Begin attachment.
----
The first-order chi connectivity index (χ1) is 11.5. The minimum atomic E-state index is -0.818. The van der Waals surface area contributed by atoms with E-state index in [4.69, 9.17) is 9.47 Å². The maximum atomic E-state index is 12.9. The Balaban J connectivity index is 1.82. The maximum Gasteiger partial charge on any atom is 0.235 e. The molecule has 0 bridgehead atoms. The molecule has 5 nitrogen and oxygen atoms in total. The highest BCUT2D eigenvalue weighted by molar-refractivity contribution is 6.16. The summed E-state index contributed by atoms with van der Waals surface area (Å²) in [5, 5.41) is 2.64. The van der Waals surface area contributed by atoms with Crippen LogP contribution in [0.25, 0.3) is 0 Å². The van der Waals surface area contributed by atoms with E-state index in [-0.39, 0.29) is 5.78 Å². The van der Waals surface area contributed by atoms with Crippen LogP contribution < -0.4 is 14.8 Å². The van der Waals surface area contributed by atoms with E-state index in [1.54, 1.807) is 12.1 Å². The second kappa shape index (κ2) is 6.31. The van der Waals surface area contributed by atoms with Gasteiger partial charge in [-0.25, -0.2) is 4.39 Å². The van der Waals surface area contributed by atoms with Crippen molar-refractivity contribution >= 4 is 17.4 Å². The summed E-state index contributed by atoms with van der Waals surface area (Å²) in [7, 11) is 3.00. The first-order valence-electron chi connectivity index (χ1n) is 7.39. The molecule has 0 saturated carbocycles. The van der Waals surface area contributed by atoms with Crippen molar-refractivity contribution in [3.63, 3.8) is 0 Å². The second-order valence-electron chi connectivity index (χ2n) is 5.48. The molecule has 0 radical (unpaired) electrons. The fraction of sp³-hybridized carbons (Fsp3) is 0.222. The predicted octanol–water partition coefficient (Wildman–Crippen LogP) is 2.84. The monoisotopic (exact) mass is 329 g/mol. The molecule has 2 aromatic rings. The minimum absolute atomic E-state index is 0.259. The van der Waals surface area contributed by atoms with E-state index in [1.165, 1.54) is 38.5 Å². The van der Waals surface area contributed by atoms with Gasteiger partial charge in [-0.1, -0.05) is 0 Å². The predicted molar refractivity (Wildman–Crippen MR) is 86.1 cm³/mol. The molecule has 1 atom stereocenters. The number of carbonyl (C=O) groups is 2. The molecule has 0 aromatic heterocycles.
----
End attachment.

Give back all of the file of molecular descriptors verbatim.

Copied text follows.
The first-order chi connectivity index (χ1) is 11.5. The minimum atomic E-state index is -0.818. The van der Waals surface area contributed by atoms with E-state index in [4.69, 9.17) is 9.47 Å². The maximum atomic E-state index is 12.9. The Balaban J connectivity index is 1.82. The maximum Gasteiger partial charge on any atom is 0.235 e. The molecule has 0 bridgehead atoms. The molecule has 5 nitrogen and oxygen atoms in total. The highest BCUT2D eigenvalue weighted by molar-refractivity contribution is 6.16. The summed E-state index contributed by atoms with van der Waals surface area (Å²) in [5, 5.41) is 2.64. The van der Waals surface area contributed by atoms with Crippen LogP contribution in [0.25, 0.3) is 0 Å². The van der Waals surface area contributed by atoms with E-state index in [-0.39, 0.29) is 5.78 Å². The van der Waals surface area contributed by atoms with Crippen LogP contribution < -0.4 is 14.8 Å². The van der Waals surface area contributed by atoms with E-state index in [1.54, 1.807) is 12.1 Å². The second kappa shape index (κ2) is 6.31. The van der Waals surface area contributed by atoms with Gasteiger partial charge in [-0.25, -0.2) is 4.39 Å². The van der Waals surface area contributed by atoms with Crippen molar-refractivity contribution >= 4 is 17.4 Å². The summed E-state index contributed by atoms with van der Waals surface area (Å²) in [7, 11) is 3.00. The first-order valence-electron chi connectivity index (χ1n) is 7.39. The molecule has 0 saturated carbocycles. The van der Waals surface area contributed by atoms with Crippen molar-refractivity contribution in [3.63, 3.8) is 0 Å². The second-order valence-electron chi connectivity index (χ2n) is 5.48. The molecule has 0 radical (unpaired) electrons. The fraction of sp³-hybridized carbons (Fsp3) is 0.222. The predicted octanol–water partition coefficient (Wildman–Crippen LogP) is 2.84. The monoisotopic (exact) mass is 329 g/mol. The molecule has 2 aromatic rings. The minimum absolute atomic E-state index is 0.259. The van der Waals surface area contributed by atoms with E-state index in [1.165, 1.54) is 38.5 Å². The van der Waals surface area contributed by atoms with Gasteiger partial charge in [-0.1, -0.05) is 0 Å². The predicted molar refractivity (Wildman–Crippen MR) is 86.1 cm³/mol. The molecule has 1 atom stereocenters. The number of carbonyl (C=O) groups is 2. The molecule has 0 aromatic heterocycles.